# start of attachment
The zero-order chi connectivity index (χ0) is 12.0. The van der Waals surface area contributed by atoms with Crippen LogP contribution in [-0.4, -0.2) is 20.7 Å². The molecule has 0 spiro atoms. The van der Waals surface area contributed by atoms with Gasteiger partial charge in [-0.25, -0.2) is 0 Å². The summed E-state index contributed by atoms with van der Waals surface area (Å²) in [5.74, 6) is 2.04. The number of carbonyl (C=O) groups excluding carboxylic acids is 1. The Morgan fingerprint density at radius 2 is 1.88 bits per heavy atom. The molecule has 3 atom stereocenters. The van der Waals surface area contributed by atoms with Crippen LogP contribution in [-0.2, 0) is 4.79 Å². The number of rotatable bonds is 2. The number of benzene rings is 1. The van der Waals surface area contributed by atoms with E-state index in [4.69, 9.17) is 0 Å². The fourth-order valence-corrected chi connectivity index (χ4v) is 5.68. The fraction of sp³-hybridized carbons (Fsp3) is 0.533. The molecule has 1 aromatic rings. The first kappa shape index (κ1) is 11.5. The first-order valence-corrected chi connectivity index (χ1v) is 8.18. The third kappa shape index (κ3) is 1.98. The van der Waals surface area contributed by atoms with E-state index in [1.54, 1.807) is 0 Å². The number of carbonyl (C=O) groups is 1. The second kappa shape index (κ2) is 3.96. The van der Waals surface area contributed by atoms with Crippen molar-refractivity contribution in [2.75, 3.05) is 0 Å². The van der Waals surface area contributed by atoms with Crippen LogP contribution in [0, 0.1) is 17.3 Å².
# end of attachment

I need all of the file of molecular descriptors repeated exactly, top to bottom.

The zero-order chi connectivity index (χ0) is 12.0. The van der Waals surface area contributed by atoms with Crippen LogP contribution in [-0.4, -0.2) is 20.7 Å². The molecule has 0 spiro atoms. The van der Waals surface area contributed by atoms with Gasteiger partial charge in [-0.25, -0.2) is 0 Å². The summed E-state index contributed by atoms with van der Waals surface area (Å²) in [5.74, 6) is 2.04. The number of carbonyl (C=O) groups excluding carboxylic acids is 1. The Morgan fingerprint density at radius 2 is 1.88 bits per heavy atom. The molecule has 3 atom stereocenters. The van der Waals surface area contributed by atoms with Crippen LogP contribution in [-0.2, 0) is 4.79 Å². The number of rotatable bonds is 2. The number of benzene rings is 1. The van der Waals surface area contributed by atoms with E-state index in [4.69, 9.17) is 0 Å². The fourth-order valence-corrected chi connectivity index (χ4v) is 5.68. The fraction of sp³-hybridized carbons (Fsp3) is 0.533. The molecule has 1 aromatic rings. The first kappa shape index (κ1) is 11.5. The first-order valence-corrected chi connectivity index (χ1v) is 8.18. The third kappa shape index (κ3) is 1.98. The van der Waals surface area contributed by atoms with E-state index in [1.54, 1.807) is 0 Å². The number of carbonyl (C=O) groups is 1. The second kappa shape index (κ2) is 3.96. The van der Waals surface area contributed by atoms with Crippen molar-refractivity contribution in [2.75, 3.05) is 0 Å². The van der Waals surface area contributed by atoms with Crippen LogP contribution in [0, 0.1) is 17.3 Å².